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The Lone Rider in Frontier Fury (1941)

Passed | | Western | 8 August 1941 (USA)
A cowboy is falsely accused of the murder of a local rancher.



(original screenplay)


Cast overview:
Fuzzy (as Al Fuzzy St. John)
Georgia Deering
Karl Hackett ...
Matt Malone
Case Murdock
Arch Hall Sr. ...
Clyde Barton (as Archie Hall)
Budd Buster ...
Loco - Ranch Hand
Virginia Card ...
Midge Malone
Mr. Harper - Cattle Rancher (as Ed Piel Sr.)
Rancher Jim Bowen
Curley - Saloon Henchman
Joe - Saloon Henchman


Having been framed and convicted of murder, Tom Cameron heads for Malone's saloon where wanted outlaws hang out. He learns Malone is after the ranch of the man he supposedly killed. When he tries to help the new owner he is captured by Malone's men who plan to hang him. Malone's daughter wants to get away from the saloon and hoping Tom will take her, gives him unexpected help. Written by Maurice VanAuken <mvanauken@a1access.net>

Plot Summary | Add Synopsis


HANGNOOSE RANGE! (original ad - all caps) See more »




Passed | See all certifications »




Release Date:

8 August 1941 (USA)  »

Also Known As:

Rangeland Racket  »

Company Credits

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Technical Specs


Sound Mix:

Aspect Ratio:

1.37 : 1
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Did You Know?


The earliest documented telecast of this film in the New York City area was Wednesday 4 August 1948 on WATV (Channel 13), which broadcast from Newark, New Jersey, and was the first independent television station in the New York City market. In Los Angeles, it was first seen by television viewers Sunday 27 February 1949 on KFI (Channel 9). See more »


Followed by Wild Horse Rustlers (1943) See more »


Down by the Old Alamo
Written by Johnny Lange and Lew Porter
Sung by George Houston
See more »

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User Reviews

"When I call a man a liar and a thief, I want to say it to his face."
21 April 2006 | by (United States) – See all my reviews

Interestingly, the synopsis for "Frontier Fury" on the Brentwood compilation of old Westerns describes the story for the 1943 film starring Charles Starrett. This movie's real title is "The Lone Rider in Frontier Fury", and it casts George Houston as the title character, going by the name of Tom Cameron. It was the fourth in a series of eleven Lone Rider films Houston did for Producers Releasing Corporation, all with Fuzzy St. John along as Tom Cameron's sidekick.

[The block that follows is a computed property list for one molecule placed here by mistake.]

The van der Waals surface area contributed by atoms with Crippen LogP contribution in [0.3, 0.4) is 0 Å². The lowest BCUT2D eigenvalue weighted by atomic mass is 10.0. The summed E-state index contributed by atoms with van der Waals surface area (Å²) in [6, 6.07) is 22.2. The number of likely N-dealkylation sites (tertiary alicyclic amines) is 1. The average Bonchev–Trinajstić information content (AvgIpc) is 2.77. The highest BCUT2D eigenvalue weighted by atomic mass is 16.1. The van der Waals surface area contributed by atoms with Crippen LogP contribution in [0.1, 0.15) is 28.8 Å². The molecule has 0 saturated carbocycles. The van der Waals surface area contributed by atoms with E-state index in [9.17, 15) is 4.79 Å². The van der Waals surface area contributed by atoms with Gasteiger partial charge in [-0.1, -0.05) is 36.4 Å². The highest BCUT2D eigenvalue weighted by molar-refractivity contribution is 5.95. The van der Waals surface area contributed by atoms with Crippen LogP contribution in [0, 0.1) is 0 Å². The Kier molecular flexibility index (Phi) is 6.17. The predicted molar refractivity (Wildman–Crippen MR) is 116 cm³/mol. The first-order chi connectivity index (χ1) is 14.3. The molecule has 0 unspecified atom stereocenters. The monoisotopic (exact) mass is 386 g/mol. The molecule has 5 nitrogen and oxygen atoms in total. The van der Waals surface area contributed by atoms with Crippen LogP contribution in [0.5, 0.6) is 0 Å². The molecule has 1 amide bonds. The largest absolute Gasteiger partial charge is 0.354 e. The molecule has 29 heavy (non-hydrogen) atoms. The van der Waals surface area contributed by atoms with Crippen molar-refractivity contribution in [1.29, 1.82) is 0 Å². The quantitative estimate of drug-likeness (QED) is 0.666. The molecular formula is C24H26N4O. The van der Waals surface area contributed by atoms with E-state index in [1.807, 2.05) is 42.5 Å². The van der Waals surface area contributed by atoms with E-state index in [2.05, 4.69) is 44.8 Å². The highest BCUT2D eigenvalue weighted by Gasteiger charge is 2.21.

Poor production values, and especially a bad sound recording make this a largely forgettable film. The story itself has Cameron trying to clear his name of a murder committed at the beginning of the movie, when rancher Jim Bowen is shot in the back, about to reveal the identity of the man responsible for causing disagreement among his fellow ranchers. Off screen, Cameron had been tried and sent to jail after being framed. Having broken out, he's back to find the real killer. Why the law doesn't arrest him once again is never dealt with and is a major plot hole, one I wondered about throughout the film.

If you need a reason to tune in, there are a few I can offer. The female lead is portrayed by Hillary Brooke who a dozen years later became a regular on "The Abbott and Costello Show". However there's another significant female character, a rarity in 'B' Westerns, played by Virginia Card. Her character is Midge Malone, daughter of one of the story's villains. Even rarer though is the fact that she winds up taking a bullet and dying when the good guys and bad guys mix it up.

Fuzzy St. John, always good for a comic turn in his appearances doesn't have much to do in this one. He's a stand up guy for Tom Cameron and comes riding to the rescue when it's required, but otherwise has a rather nondescript role.

For his part, George Houston seems rather stiff in his portrayal as The Lone Rider. In between action scenes he lends his voice to a couple of musical numbers. Once you've seen him, you won't forget that wild shirt he wears with the huge storm flap. Houston's white horse is 'Lightning', though I don't recall the name being used in this picture. All of Houston's Lone Rider films were made in 1941/42, and when he left the series, Robert Livingston took up the reins for another six films, starting as Tom, but winding up as Rocky Cameron.

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